Microbiology

Karos and Fischer 1999

Molecular characterization of HymA, an evolutionarily highly conserved and highly expressed protein of Aspergillus nidulans. Mol. Gen. Genet., 260, 510-521.

Karos, M. & Fischer, R.

 

Abstract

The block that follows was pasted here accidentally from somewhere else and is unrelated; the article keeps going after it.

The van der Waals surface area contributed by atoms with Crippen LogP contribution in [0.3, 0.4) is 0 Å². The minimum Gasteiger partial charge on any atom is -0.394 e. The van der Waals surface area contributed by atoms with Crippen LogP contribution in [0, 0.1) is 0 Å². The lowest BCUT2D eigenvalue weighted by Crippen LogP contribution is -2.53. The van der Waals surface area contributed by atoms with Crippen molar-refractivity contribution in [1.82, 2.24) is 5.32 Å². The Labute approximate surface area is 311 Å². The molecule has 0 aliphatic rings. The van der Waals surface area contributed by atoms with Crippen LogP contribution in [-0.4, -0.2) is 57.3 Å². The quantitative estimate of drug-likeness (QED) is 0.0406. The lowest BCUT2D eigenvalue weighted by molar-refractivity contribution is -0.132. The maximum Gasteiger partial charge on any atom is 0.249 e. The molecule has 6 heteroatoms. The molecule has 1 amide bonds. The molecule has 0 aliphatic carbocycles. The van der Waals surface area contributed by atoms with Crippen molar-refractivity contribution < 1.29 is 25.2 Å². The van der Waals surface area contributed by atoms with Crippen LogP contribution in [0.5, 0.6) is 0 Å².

Aspergillus nidulans reproduces asexually via uninucleate, haploid spores, which are produced on morphologically differentiated aerial structures, called conidiophores. These consist of four distinct cell types, a foot with a terminally swollen stalk, metulae, phialides and conidiospores. The molecular mechanisms underlying the morphological changes that occur during conidiophore development have been studied by mutant analysis. We have isolated the hym A mutant, in which conidiophore development is affected at the metula stage. In the mutant metulae do not differentiate properly but come to resemble hyphae (hym = hypha-like metulae). In this paper we have analyzed the corresponding gene. It encodes a highly expressed 44 kDa protein which resides in the cytoplasm and has homologues in yeast, plants, fly, worm, fish, mice and man. We constructed hym deletion strains of Saccharomyces cerevisiae and of A. nidulans and found that the gene is essential in S. cerevisiae but is dispensable in the filamentous fungus. A cellular function for the Hym protein has not yet been defined in any organism. To demonstrate functional conservation we constructed a chimeric protein comprised of the N-terminal half of the A. nidulans and the C-terminal half of the mouse homologue MO25. This hybrid protein could fully substitute for HymA function in A. nidulans. In addition, the mouse protein itself partially rescued the hym A mutation in the fungus. HymA is thus highly conserved in evolution and probably serves similar functions. The fact that hym A is required for conidiophore development in A. nidulans suggests that homologous genes in other organisms might also be involved in morphogenesis.

 

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